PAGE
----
In classical music harmony analysis, we see the chord inversions notated like I6/4, I6, V4/3.


one two three

What are those numbers? How do they define the inversion? What's the theory behind using those specific numbers?

3 Answers 3


Just to expand on Pat's answer, there is a figured bass symbols for all type of inversion including root position.


The picture above shows the complete figured bass symbol and how it will be denoted in analysis. As you can see root position triads and 7th chords have their own complete figured bass symbols, but reduce drastically because how common they are.

The numbers are determined by the interval between the bass note(the lowest note) and the other chord members. So if there was a B in the bass and the chord reduced to a G major in the key of C, the Roman Numeral would be V figured bass would be 6/3 which would reduce to 6 . Only the exact voicing of the bass matters.

The reason why the distinctions are made in analysis is because the bass defines the harmonic progression and different inversions will function differently. For example, a second inversion triad is rather dissonant and has to be approached and resolved correctly in order to sound correct. The figured bass along with the Roman Numeral analysis tells almost everything you need to know about the harmonic progression of a piece.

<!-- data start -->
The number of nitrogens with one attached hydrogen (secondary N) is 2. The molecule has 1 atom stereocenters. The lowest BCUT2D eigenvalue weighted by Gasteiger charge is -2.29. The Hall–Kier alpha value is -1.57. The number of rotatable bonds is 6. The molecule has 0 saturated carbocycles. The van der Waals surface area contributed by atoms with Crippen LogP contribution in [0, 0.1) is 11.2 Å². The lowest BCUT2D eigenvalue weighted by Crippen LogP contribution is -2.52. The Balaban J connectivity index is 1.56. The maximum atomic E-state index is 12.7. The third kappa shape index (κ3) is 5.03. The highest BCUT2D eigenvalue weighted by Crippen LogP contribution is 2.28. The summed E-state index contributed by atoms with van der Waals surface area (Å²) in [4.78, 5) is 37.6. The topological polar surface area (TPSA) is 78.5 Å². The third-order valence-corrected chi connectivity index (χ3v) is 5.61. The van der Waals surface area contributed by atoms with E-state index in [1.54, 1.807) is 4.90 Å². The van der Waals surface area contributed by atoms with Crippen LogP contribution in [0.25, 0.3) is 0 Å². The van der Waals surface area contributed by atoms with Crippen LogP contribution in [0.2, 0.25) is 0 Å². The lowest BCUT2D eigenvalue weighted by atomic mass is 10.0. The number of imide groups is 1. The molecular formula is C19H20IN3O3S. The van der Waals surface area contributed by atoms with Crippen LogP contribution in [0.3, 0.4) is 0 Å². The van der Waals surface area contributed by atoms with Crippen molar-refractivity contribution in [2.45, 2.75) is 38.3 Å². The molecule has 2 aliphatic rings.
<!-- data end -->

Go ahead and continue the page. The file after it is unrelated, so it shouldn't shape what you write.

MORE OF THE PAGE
They are figured bass numbers, as used under bass lines in (primarily) the Baroque era to indicate harmonic content to be improvised by continuo players such as the harpsichordist. The numbers refer to the diatonic intervals above the bass. Look at your 6/4 example above. The two distinct notes above the bass note are a sixth and a 4th above, hence 6/4. This is true for all of them, although some intervals are left out. For instance, 6/5 (first inversion seventh chord) is technically 6/5/3, but we generally omit the 3rd. 6 (first inversion triad) is technically 6/3, etc.

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    The system of notating chords with numbers in figured bass actually predates the idea of giving chords names like C major or C7 or C minor, and predates the idea of referring to a "chord progression" as a sequence of chord names with cadences. Figured bass notation evolved as the Renaissance compositional method of polyphonic music and counterpoint evolved into the Baroque and Classical idea of chord progressions. But the numbers are retained in the study of classical music theory because the numbers tell you something about the structure of functional harmony.
    – user1044
    Commented Jan 20, 2014 at 11:48

The roman numerals indicate which chord we are using in the scale. If the Roman numerals are written with capital letters then they indicate a Major Chord. If they are written in lower case letters then they indicate a minor chord. A Major chord has a major third and a perfect fifth. A minor chord has a minor third and a Perfect fifth.

I(i) - Tonic

II(ii) - Super Tonic

III(iii) - Mediant

IV(iv) - Sub Dominant

V(v) - Dominant